Professor Chat: Brother Robert Berger

This week’s “Professor Chat” is with Brother Rob Berger, associate professor of religious studies and resident director of Jasper Hall. This semester, Berger can be found teaching Religion 225 class Contemporary Catholicism and Religion 306 class Central Themes in the Hebrew Scriptures. Read on to find out a little more about your professor.

Photo Courtesy of Robert Berger
Photo Courtesy of Robert Berger

Q: Why are you a professor in the subject you are?

A: Because I find it fascinating to work with people who are going into emerging adulthood and who are looking at questions about faith, identity and discerning their future.

Q: What is your favorite part about MC?

A: The people, without a doubt. The students, faculty, staff and administration have a great energy. It’s more than energy, there’s a vibrancy and enthusiasm that each segment of the community brings to the whole enterprise.

Q: What is your biggest student pet peeve (if you have one)?

A: It’s not in the classroom, my biggest pet peeve is the year 2014 on campus when a student will walk around with their ears plugged up, the hoodie on and the sunglasses that makes them feel like they’re the invisible man or invisible woman. It gives the message, “don’t say hello to me, don’t talk to me, don’t enter my world, go to hell.”

Q: Where can you be found on the weekends?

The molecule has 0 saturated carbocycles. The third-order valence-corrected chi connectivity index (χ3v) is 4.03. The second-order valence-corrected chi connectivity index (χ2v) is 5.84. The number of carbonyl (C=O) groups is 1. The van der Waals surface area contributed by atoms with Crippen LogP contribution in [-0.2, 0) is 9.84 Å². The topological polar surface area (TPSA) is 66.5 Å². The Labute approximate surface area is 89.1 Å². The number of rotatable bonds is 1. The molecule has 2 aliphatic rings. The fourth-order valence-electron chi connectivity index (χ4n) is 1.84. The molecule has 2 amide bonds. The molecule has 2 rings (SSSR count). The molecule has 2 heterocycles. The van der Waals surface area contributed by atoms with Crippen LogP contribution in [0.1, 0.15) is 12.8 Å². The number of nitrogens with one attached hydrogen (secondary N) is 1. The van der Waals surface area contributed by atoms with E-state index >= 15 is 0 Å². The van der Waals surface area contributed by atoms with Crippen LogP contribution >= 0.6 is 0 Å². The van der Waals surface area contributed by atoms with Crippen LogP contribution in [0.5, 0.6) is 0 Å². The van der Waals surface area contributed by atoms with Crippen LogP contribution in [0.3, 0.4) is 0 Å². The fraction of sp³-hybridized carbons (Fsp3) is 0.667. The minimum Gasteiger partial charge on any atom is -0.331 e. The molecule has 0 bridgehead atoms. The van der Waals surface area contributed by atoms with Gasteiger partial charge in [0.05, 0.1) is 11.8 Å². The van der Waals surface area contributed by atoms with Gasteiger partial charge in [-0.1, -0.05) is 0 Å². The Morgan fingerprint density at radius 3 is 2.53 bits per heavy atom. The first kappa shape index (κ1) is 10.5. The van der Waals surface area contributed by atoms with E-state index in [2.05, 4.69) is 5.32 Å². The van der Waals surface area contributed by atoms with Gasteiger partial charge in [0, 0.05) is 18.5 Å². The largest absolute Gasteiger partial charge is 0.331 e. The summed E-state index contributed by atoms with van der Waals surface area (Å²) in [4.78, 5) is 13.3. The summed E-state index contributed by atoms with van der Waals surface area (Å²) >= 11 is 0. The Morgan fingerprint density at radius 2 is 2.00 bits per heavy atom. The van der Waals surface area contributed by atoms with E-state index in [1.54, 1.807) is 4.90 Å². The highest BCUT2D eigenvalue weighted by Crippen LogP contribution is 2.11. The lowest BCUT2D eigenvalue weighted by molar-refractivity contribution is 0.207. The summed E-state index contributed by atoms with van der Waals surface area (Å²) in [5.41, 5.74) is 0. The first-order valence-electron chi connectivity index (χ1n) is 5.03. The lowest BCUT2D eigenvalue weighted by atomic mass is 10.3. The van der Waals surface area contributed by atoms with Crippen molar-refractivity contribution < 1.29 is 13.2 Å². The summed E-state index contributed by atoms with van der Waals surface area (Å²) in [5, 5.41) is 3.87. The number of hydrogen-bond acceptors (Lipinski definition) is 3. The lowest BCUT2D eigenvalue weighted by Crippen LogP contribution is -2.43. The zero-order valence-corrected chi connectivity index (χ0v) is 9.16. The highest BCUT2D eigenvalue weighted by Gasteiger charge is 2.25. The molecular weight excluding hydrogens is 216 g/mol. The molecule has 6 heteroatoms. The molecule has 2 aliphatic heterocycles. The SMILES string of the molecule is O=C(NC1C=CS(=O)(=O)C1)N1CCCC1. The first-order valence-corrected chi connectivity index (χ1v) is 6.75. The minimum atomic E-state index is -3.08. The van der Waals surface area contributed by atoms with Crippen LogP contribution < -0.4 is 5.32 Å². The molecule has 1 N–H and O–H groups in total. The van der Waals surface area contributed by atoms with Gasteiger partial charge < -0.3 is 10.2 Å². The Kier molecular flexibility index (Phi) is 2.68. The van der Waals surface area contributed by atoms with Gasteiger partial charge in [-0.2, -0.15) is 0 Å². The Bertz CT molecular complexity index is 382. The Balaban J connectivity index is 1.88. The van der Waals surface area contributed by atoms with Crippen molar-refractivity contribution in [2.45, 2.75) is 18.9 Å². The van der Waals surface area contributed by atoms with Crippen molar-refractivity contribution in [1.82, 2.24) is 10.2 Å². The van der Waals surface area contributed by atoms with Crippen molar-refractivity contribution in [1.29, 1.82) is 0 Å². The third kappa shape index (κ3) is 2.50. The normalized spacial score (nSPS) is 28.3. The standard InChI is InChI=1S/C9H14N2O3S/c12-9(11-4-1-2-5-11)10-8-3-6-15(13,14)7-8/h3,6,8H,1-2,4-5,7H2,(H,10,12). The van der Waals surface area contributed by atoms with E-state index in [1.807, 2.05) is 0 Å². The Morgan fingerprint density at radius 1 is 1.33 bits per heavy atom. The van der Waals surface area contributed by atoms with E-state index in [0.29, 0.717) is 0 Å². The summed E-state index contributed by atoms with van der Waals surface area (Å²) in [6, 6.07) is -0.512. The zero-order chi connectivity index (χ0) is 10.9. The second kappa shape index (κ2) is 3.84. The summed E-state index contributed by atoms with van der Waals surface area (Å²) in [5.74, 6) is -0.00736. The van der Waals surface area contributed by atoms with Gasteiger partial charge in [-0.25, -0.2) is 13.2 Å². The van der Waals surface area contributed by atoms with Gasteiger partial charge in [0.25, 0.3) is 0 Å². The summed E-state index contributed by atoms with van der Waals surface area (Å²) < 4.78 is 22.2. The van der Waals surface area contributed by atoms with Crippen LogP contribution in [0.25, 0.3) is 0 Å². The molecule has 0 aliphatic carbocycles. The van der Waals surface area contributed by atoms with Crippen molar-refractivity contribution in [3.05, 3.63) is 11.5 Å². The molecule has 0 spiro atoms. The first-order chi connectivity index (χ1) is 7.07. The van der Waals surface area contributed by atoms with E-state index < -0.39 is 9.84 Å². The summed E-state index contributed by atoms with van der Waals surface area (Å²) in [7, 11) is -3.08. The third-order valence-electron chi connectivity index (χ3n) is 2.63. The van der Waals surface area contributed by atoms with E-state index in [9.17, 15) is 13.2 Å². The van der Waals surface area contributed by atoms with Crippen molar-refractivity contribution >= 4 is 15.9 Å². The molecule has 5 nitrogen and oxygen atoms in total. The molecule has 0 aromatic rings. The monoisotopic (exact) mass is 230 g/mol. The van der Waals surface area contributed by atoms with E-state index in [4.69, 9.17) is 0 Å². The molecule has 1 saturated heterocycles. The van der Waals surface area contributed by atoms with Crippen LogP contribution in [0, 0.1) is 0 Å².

A: In Jasper Hall. You’re here! Isn’t that sad?

Though, I do enjoy the events that Student Activities offers. I’m a huge fan of Scatterbomb and the films that the Film Society presents. I love going downtown to plays and musicals and just exploring new places that pop up in New York City, because that is the truth, I like exploring the city.

Q: What is your favorite thing to read (book, newspaper, magazine, etc.)?

A: I can get lost on the web in The New York Times as one article leads to another article. I also like novels, mystery novels mostly, and books on current spirituality.

Q: Why did you become a brother?

A: When I was an undergraduate at Manhattan College, there were about 80 brothers here and I could see as a community they had a big impact on Manhattan College. I wanted to be a teacher and my faith meant a lot to me so I felt that I would give it a shot. Forty years later, the shot is still ringing. I have lived with some fantastic brothers, taught with some terrific colleagues and had a lot of great students. It’s the perfect storm.